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More Texas families with transgender children plan to flee the state

Just a month ago, Katie, a Texas mother, had no plans to leave her home.

Even after Governor Greg Abbott urge Texans in February Katie – who has a 15-year-old transgender son and knows she could be investigated for cases of minors receiving gender-affirmed care – intend to stay and fight.

But things started to change for Katie when Texas Children’s Hospital announced last month that it would be suspending gender confirmation services for minors under directive. Her son lost access to his care for three weeks until a judge halted state investigations.

“It really shook me,” said Katie, who asked not to release her full name to protect her family’s privacy. “Things you never thought would happen are somehow reality, and I can’t live with uncertainty. It is eating us away. “

A spokesperson for Texas Children’s Hospital said in an email that the hospital “remains deeply committed to our transgender and gender-diverse patients” and will “continue to monitor ongoing legal proceedings.” out to determine the best course of action”.

Her son’s loss of his initial sexist care was a turning point for Katie and her family. Katie decided that after her son finished 10th grade this summer, the family would move to Denver.

Her son, N., told NBC News last month that things have been “terrible” since the governor’s directive. “It’s hard to stay in one piece and not break things,” he said.

Katie says that since the family decided to move, N. has been trying as best as possible to stay positive.

“But his heart was broken,” she said. “We are temporarily leaving Texas on our terms with the hope and prayer that in November we will return home and it will be a happy homecoming.”

Last month, NBC News spoke with dozens of parents of transgender children, as well as transgender youth, at Abbott’s direction. At the time, only one of those families planned to move. Now, three people, including Katie’s family, have said they are leaving the state.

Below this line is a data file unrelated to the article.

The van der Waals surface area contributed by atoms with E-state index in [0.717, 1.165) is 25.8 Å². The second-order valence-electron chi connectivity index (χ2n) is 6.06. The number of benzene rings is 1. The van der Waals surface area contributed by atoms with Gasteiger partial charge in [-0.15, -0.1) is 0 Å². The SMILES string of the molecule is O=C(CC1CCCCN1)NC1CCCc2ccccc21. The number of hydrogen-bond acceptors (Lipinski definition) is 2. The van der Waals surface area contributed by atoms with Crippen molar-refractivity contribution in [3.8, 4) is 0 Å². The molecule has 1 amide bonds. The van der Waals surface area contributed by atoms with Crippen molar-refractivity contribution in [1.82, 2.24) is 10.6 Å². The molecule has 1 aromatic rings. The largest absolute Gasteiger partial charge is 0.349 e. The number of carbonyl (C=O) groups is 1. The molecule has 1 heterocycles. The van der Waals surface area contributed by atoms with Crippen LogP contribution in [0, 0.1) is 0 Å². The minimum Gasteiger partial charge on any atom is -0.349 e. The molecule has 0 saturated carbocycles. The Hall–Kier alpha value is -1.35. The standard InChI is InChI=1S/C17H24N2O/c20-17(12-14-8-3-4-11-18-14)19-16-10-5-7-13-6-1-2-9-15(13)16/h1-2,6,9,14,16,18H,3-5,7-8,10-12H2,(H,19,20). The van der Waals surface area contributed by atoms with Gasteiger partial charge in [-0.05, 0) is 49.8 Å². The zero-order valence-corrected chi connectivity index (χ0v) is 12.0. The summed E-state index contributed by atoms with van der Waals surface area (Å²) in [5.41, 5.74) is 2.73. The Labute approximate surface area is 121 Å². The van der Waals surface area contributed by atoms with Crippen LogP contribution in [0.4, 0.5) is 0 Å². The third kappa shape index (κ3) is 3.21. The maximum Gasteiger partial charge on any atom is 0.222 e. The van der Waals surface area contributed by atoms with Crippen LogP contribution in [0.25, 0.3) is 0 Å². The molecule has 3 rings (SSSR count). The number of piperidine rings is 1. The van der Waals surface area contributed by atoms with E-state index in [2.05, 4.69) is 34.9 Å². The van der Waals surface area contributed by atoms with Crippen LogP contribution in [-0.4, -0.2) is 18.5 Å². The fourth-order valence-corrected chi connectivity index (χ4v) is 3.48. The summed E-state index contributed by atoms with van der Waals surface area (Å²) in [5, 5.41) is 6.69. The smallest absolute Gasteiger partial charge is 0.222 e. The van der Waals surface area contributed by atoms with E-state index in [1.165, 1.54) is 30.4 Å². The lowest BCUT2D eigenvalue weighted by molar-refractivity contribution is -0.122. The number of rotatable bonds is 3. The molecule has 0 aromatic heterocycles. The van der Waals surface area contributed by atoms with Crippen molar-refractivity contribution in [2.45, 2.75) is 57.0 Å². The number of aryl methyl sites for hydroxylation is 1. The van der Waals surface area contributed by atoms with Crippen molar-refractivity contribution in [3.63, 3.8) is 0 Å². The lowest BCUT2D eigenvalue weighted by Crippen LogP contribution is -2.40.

The three families that are leaving said they did not make a decision overnight. But they have seen Texas officials become increasingly bold in targeting transgender people in recent years.

In 2015, the state began considering a “bathroom bill” that would ban transgender people from using public restrooms and schools consistent with their gender identity.

Since then, the Legislature has stepped up its efforts. Last year, it reviewed more than 50 bills targeting transgender people. Only one person got to Abbott for signatures: a bill that would ban transgender students from playing on school sports teams that match their gender identity.

But one of the other failed bills issued comments from State Attorney General Ken Paxtonwho declared on February 21 that sex-affirming medical care such as puberty blockers, hormone therapy, and surgery causes “irreparable harm” to minors and is child abuse under Texas law . Abbott followed his instructions to the state’s Department of Family and Protective Services the next day.

Paxton speak at the time, argued in his view that minors could not consent to sex-determined medical care.

He took several actions to defend and double his position. He appealed both orders issued by the judges: the narrow March 2 order halting one of the state investigations into a Child Protective Services employee and the statewide order issued issued on 11 March halted all investigations. One The court of appeals restored the order statewide and it stays in place.

Service Provider: Austin American-Statesman
Transgender youth, parents, and several Democratic lawmakers gathered at the Texas Capitol on April 28, 2021.Bob Daemmrich / USA Today Network

Paxton also filed request an investigation on March 24 against two drug companies, Endo Pharmaceuticals and AbbVie Inc., alleging that they advertised their products to treat gender dysphoria rather than medical conditions they had been approved to treat.